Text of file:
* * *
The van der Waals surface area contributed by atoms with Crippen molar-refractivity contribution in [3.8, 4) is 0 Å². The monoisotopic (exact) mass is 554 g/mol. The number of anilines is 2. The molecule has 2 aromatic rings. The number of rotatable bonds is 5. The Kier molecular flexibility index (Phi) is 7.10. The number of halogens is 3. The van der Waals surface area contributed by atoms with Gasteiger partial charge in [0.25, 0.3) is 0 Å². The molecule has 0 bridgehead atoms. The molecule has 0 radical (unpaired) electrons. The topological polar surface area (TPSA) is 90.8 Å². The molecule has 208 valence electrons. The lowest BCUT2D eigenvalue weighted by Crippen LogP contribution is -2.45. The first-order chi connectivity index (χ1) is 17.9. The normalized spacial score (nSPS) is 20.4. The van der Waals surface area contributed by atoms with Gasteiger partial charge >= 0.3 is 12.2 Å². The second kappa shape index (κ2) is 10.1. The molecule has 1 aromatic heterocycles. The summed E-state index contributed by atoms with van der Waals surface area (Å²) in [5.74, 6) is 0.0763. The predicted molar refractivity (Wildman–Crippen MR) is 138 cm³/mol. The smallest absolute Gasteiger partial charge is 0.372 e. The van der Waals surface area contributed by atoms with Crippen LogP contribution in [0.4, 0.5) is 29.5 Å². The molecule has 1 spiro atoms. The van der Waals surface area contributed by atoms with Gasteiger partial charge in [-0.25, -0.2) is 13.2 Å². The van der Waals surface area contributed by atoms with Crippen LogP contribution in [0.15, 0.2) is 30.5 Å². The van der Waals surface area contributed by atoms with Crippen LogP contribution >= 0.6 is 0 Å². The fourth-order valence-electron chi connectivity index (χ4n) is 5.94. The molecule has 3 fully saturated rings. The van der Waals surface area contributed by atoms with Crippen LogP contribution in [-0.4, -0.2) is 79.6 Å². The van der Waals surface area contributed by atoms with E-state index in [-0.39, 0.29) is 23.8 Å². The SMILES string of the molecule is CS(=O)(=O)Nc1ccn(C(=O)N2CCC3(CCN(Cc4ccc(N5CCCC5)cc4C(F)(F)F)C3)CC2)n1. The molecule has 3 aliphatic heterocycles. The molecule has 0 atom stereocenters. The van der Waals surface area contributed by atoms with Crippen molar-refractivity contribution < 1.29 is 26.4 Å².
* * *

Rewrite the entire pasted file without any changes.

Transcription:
The van der Waals surface area contributed by atoms with Crippen molar-refractivity contribution in [3.8, 4) is 0 Å². The monoisotopic (exact) mass is 554 g/mol. The number of anilines is 2. The molecule has 2 aromatic rings. The number of rotatable bonds is 5. The Kier molecular flexibility index (Phi) is 7.10. The number of halogens is 3. The van der Waals surface area contributed by atoms with Gasteiger partial charge in [0.25, 0.3) is 0 Å². The molecule has 0 bridgehead atoms. The molecule has 0 radical (unpaired) electrons. The topological polar surface area (TPSA) is 90.8 Å². The molecule has 208 valence electrons. The lowest BCUT2D eigenvalue weighted by Crippen LogP contribution is -2.45. The first-order chi connectivity index (χ1) is 17.9. The normalized spacial score (nSPS) is 20.4. The van der Waals surface area contributed by atoms with Gasteiger partial charge >= 0.3 is 12.2 Å². The second kappa shape index (κ2) is 10.1. The molecule has 1 aromatic heterocycles. The summed E-state index contributed by atoms with van der Waals surface area (Å²) in [5.74, 6) is 0.0763. The predicted molar refractivity (Wildman–Crippen MR) is 138 cm³/mol. The smallest absolute Gasteiger partial charge is 0.372 e. The van der Waals surface area contributed by atoms with Crippen LogP contribution in [0.4, 0.5) is 29.5 Å². The molecule has 1 spiro atoms. The van der Waals surface area contributed by atoms with Gasteiger partial charge in [-0.25, -0.2) is 13.2 Å². The van der Waals surface area contributed by atoms with Crippen LogP contribution in [0.15, 0.2) is 30.5 Å². The van der Waals surface area contributed by atoms with Crippen LogP contribution >= 0.6 is 0 Å². The fourth-order valence-electron chi connectivity index (χ4n) is 5.94. The molecule has 3 fully saturated rings. The van der Waals surface area contributed by atoms with Crippen LogP contribution in [-0.4, -0.2) is 79.6 Å². The van der Waals surface area contributed by atoms with E-state index in [-0.39, 0.29) is 23.8 Å². The SMILES string of the molecule is CS(=O)(=O)Nc1ccn(C(=O)N2CCC3(CCN(Cc4ccc(N5CCCC5)cc4C(F)(F)F)C3)CC2)n1. The molecule has 3 aliphatic heterocycles. The molecule has 0 atom stereocenters. The van der Waals surface area contributed by atoms with Crippen molar-refractivity contribution < 1.29 is 26.4 Å².